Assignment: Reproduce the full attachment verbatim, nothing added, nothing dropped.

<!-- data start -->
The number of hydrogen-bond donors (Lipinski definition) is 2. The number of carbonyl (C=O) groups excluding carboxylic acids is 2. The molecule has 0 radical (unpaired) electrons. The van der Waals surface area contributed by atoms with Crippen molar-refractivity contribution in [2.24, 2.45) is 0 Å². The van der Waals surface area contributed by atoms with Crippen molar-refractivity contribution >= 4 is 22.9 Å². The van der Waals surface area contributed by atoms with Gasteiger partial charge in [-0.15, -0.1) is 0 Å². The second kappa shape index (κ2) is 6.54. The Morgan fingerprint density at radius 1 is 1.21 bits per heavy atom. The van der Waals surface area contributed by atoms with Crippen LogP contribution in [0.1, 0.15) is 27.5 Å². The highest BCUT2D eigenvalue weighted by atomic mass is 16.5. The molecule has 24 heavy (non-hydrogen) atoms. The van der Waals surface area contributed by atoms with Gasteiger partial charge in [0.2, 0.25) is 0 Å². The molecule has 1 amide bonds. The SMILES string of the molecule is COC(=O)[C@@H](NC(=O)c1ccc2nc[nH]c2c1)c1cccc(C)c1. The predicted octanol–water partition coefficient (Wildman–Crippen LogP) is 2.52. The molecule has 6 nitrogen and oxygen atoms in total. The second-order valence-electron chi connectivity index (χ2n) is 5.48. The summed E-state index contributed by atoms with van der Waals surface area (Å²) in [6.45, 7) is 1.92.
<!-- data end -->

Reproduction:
The number of hydrogen-bond donors (Lipinski definition) is 2. The number of carbonyl (C=O) groups excluding carboxylic acids is 2. The molecule has 0 radical (unpaired) electrons. The van der Waals surface area contributed by atoms with Crippen molar-refractivity contribution in [2.24, 2.45) is 0 Å². The van der Waals surface area contributed by atoms with Crippen molar-refractivity contribution >= 4 is 22.9 Å². The van der Waals surface area contributed by atoms with Gasteiger partial charge in [-0.15, -0.1) is 0 Å². The second kappa shape index (κ2) is 6.54. The Morgan fingerprint density at radius 1 is 1.21 bits per heavy atom. The van der Waals surface area contributed by atoms with Crippen LogP contribution in [0.1, 0.15) is 27.5 Å². The highest BCUT2D eigenvalue weighted by atomic mass is 16.5. The molecule has 24 heavy (non-hydrogen) atoms. The van der Waals surface area contributed by atoms with Gasteiger partial charge in [0.2, 0.25) is 0 Å². The molecule has 1 amide bonds. The SMILES string of the molecule is COC(=O)[C@@H](NC(=O)c1ccc2nc[nH]c2c1)c1cccc(C)c1. The predicted octanol–water partition coefficient (Wildman–Crippen LogP) is 2.52. The molecule has 6 nitrogen and oxygen atoms in total. The second-order valence-electron chi connectivity index (χ2n) is 5.48. The summed E-state index contributed by atoms with van der Waals surface area (Å²) in [6.45, 7) is 1.92.